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RE: tc-list Re: codex

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  • Mark and Wendy Proctor
    I m probably mentioning the obvious here, but it might be a good idea to check Harry Y. Gambe s *Books and Readers in the Early Church: A History of Early
    Message 1 of 9 , Oct 30, 1997
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      I'm probably mentioning the obvious here, but it might be a good idea to check Harry Y. Gambe's *Books and Readers in the Early Church: A History of Early Christian Texts* (New Haven: Yale U. Press, 1995) on this subject. Unless I'm mistaken, Gamble argues that the codex was not a Christian "invention," but that it was used more by Christians than others. Why? It seems that the collection of the Pauline letters and the subsequent need for an efficient way of binding this material in a usable format precipitated the widespread use of the codex form in early Christian circles. If Gamble is right, this would push the appearance of Christian codices back into the latter part of the first century.

      Hope this is of some assistance,

      Mark Proctor

      ----------
      From: Professor L.W. Hurtado[SMTP:hurtadol@...]
      Sent: Thursday, October 30, 1997 4:15 AM
      To: tc-list@...
      Subject: tc-list Re: codex

      To the best of my knowledge, refs. to the use of
      codices in the lst-2nd cents (other than the indications of Christian
      appropriation of the format) signal the following:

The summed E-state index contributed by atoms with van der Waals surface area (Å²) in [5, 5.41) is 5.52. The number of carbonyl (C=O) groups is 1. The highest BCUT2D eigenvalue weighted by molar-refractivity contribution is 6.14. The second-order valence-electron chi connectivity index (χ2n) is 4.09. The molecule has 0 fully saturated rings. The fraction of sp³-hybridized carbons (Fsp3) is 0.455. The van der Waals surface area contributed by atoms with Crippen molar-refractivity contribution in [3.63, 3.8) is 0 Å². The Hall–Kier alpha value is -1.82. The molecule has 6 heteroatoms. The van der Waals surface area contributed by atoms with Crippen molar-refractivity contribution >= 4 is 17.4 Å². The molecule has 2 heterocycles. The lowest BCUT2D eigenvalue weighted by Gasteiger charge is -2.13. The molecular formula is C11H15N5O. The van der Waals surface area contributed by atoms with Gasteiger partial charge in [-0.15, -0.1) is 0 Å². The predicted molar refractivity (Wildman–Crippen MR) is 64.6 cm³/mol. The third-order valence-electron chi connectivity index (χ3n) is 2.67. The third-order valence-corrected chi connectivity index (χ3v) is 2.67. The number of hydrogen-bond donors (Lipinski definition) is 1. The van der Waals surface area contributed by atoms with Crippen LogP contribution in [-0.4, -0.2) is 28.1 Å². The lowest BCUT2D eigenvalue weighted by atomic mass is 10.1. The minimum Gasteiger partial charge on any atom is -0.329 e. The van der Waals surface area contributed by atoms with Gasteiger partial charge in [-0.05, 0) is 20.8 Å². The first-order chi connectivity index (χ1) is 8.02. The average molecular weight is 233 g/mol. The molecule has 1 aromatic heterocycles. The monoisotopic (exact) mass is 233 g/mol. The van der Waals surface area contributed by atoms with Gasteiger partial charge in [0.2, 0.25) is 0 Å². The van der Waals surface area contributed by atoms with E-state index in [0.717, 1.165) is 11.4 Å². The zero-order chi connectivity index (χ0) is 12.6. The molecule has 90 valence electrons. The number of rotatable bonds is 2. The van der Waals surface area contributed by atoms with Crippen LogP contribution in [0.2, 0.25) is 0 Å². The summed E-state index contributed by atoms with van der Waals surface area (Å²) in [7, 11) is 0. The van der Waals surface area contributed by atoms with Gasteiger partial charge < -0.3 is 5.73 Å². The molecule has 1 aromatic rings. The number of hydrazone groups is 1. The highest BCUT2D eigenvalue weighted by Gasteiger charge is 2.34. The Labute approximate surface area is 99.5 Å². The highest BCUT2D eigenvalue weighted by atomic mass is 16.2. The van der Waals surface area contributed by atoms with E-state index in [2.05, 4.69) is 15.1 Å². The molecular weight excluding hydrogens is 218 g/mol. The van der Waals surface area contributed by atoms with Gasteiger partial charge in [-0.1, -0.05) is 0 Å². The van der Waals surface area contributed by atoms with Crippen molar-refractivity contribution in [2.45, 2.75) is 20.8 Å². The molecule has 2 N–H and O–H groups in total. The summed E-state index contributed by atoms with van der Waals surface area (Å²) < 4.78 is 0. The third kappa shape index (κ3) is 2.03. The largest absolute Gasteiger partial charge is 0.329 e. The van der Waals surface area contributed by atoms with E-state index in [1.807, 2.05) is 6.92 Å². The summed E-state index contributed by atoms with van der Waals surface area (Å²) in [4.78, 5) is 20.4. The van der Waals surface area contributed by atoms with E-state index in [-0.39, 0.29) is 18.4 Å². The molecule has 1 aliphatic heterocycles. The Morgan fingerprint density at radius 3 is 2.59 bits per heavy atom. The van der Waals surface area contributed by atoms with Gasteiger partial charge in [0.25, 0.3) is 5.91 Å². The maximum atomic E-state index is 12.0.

--Use of the codex for non-literary purposes/writings, such as
      notebooks, study-copies of literary works, documentary texts, etc.
      --Experimentation with the codex in a few cases for liteary works,
      with a view toward making "pocket" editions. Martial's ref. for
      example seems to refer to the particular advantage of a codex for
      reading while en route.
      Thus, the Christian innovation with the codex appears as follows:
      --a MUCH more regularised/standardised appropriation/usage of the
      codex. The % figures given by Roberts & others who have worked on
      the question are undeniable.
      --a particular FAVORING of the codex for what became their
      "scriptures", both OT & NT writings. Christian copies of other
      Christian writings survive, and a number of them are NOT in codex
      form. The Christian favoring of the codex seems not easily accounted
      for merely as an act of convenience (e.g., to make "pocket
      editions"). It looks quite deliberate and purposeful. Problem is
      trying to find clear indications of the purpose!

      L. W. Hurtado
      University of Edinburgh,
      New College
      Mound Place
      Edinburgh, Scotland EH1 2LX
      Phone: 0131-650-8920
      Fax: 0131-650-6579
      E-mail: L.Hurtado@...
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